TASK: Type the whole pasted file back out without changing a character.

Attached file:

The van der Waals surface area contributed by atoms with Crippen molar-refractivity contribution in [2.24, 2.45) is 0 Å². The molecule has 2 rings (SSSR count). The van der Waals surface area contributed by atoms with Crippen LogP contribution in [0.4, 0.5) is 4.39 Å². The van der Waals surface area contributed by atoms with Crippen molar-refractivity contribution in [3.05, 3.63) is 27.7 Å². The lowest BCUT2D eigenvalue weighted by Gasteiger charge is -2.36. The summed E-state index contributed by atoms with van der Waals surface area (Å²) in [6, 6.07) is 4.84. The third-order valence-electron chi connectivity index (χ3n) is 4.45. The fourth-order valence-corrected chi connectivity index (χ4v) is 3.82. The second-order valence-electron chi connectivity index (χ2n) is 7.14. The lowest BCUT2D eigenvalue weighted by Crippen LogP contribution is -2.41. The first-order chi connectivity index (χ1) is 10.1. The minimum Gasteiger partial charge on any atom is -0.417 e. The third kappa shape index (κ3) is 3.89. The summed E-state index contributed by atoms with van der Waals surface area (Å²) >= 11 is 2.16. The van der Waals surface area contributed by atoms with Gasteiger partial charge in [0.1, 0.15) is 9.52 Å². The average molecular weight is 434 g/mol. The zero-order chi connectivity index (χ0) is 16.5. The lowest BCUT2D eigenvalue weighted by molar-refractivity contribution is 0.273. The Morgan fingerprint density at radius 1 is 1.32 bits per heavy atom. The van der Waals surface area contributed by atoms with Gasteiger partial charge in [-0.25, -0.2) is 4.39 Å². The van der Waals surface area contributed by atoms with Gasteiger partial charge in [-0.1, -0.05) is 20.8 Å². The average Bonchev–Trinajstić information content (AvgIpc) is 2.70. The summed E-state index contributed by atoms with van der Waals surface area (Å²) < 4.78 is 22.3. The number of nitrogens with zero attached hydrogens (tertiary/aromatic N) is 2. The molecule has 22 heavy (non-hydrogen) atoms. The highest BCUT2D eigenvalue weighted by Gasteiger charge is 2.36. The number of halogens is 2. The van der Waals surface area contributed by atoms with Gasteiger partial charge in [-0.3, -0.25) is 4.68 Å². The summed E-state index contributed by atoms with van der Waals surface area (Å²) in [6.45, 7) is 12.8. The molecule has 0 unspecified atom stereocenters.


The van der Waals surface area contributed by atoms with Crippen molar-refractivity contribution in [2.24, 2.45) is 0 Å². The molecule has 2 rings (SSSR count). The van der Waals surface area contributed by atoms with Crippen LogP contribution in [0.4, 0.5) is 4.39 Å². The van der Waals surface area contributed by atoms with Crippen molar-refractivity contribution in [3.05, 3.63) is 27.7 Å². The lowest BCUT2D eigenvalue weighted by Gasteiger charge is -2.36. The summed E-state index contributed by atoms with van der Waals surface area (Å²) in [6, 6.07) is 4.84. The third-order valence-electron chi connectivity index (χ3n) is 4.45. The fourth-order valence-corrected chi connectivity index (χ4v) is 3.82. The second-order valence-electron chi connectivity index (χ2n) is 7.14. The lowest BCUT2D eigenvalue weighted by Crippen LogP contribution is -2.41. The first-order chi connectivity index (χ1) is 10.1. The minimum Gasteiger partial charge on any atom is -0.417 e. The third kappa shape index (κ3) is 3.89. The summed E-state index contributed by atoms with van der Waals surface area (Å²) >= 11 is 2.16. The van der Waals surface area contributed by atoms with Gasteiger partial charge in [0.1, 0.15) is 9.52 Å². The average molecular weight is 434 g/mol. The zero-order chi connectivity index (χ0) is 16.5. The lowest BCUT2D eigenvalue weighted by molar-refractivity contribution is 0.273. The Morgan fingerprint density at radius 1 is 1.32 bits per heavy atom. The van der Waals surface area contributed by atoms with Gasteiger partial charge in [-0.25, -0.2) is 4.39 Å². The van der Waals surface area contributed by atoms with Gasteiger partial charge in [-0.1, -0.05) is 20.8 Å². The average Bonchev–Trinajstić information content (AvgIpc) is 2.70. The summed E-state index contributed by atoms with van der Waals surface area (Å²) < 4.78 is 22.3. The number of nitrogens with zero attached hydrogens (tertiary/aromatic N) is 2. The molecule has 22 heavy (non-hydrogen) atoms. The highest BCUT2D eigenvalue weighted by Gasteiger charge is 2.36. The number of halogens is 2. The van der Waals surface area contributed by atoms with Gasteiger partial charge in [-0.3, -0.25) is 4.68 Å². The summed E-state index contributed by atoms with van der Waals surface area (Å²) in [6.45, 7) is 12.8. The molecule has 0 unspecified atom stereocenters.